Trump Tries Blaming Michael Cohen for Why He Didn’t Reach Deal with North Korea
President Donald Trump on Sunday tried to explain why he didn’t reach a deal with totalitarian nuclear power North Korea: It might have been in part because of the testimony from his estranged attorney and fixer Michael Cohen.
For the Democrats to interview in open hearings a convicted liar & fraudster, at the same time as the very important Nuclear Summit with North Korea, is perhaps a new low in American politics and may have contributed to the “walk.” Never done when a president is overseas. Shame!
— Donald J. Trump (@realDonaldTrump) March 4, 2019
Cohen testified publicly before the House Oversight Committee on Wednesday, and privately before the House Intelligence Committee on Thursday. He is set to return to the latter next Wednesday. Cohen, a former private attorney for the president, claimed that Trump told him to lie to Congress about the timing of the real end of negotiations regarding a possible Trump Tower project in Moscow.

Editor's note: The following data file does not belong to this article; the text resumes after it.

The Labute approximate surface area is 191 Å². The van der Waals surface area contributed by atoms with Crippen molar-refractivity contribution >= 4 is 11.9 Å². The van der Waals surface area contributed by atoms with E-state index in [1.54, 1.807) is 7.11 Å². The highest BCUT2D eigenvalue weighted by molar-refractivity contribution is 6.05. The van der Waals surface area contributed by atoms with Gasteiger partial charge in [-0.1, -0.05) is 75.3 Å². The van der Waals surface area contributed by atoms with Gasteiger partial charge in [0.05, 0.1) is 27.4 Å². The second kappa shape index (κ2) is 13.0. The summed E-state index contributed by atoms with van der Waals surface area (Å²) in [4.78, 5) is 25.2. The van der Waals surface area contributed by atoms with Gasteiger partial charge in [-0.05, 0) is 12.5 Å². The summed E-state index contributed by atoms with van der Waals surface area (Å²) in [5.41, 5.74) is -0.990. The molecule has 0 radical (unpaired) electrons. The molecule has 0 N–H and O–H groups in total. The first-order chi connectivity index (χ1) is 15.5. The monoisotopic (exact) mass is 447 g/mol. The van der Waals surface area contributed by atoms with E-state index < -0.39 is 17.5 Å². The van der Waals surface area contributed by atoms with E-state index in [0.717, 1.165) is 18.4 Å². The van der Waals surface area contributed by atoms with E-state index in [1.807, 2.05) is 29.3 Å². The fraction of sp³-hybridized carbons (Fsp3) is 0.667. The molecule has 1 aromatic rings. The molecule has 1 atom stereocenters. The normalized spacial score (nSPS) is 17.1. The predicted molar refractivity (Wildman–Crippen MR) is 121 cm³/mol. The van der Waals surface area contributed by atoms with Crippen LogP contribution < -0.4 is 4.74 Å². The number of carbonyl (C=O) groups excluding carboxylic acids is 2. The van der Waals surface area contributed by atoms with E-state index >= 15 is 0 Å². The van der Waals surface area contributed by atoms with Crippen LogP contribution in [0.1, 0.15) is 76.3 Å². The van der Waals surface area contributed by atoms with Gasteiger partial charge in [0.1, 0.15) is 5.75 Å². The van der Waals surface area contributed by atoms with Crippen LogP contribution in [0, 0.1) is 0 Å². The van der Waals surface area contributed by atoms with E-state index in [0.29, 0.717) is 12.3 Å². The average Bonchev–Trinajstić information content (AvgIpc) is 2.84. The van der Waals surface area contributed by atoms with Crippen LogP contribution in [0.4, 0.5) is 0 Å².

Meanwhile, Trump caught some PR flak this week for the results (or non-results) of a summit in Hanoi, Vietnam with North Korean leader Kim Jong-un. The president also claimed that he believed Kim, who insisted not to know anything about the nature of American Otto Warmbier‘s captivity. Warmbier was found to have been tortured while in North Korean custody. Injuries led to his death.
As for Cohen, he is–legally speaking–a liar. He admitted it. He’s going to prison for it. Now, however, he insists he’s telling the truth about his relationship and work with the president. In any case, it’s unclear how his testimony would’ve contributed to the “walk.”
“Sometimes you have to walk,” Trump said after the earlier-than-expected end of the summit.
The White House did not immediately respond to a Law&Crime request for comment.
National Security Adviser John Bolton denied that the North Korea summit was a missed opportunity.
“I don’t agree at all that it was a failed summit,” he told Fox News’ Chris Wallace on Saturday. “I think the obligation of the president of the United States is to defend and advance American national security interest. And I think he did that that by rejecting a bad deal and by trying again to persuade Kim Jong-un to take the big deal that really could make a difference for North Korea.”
[Image via Yana Paskova/Getty-Images]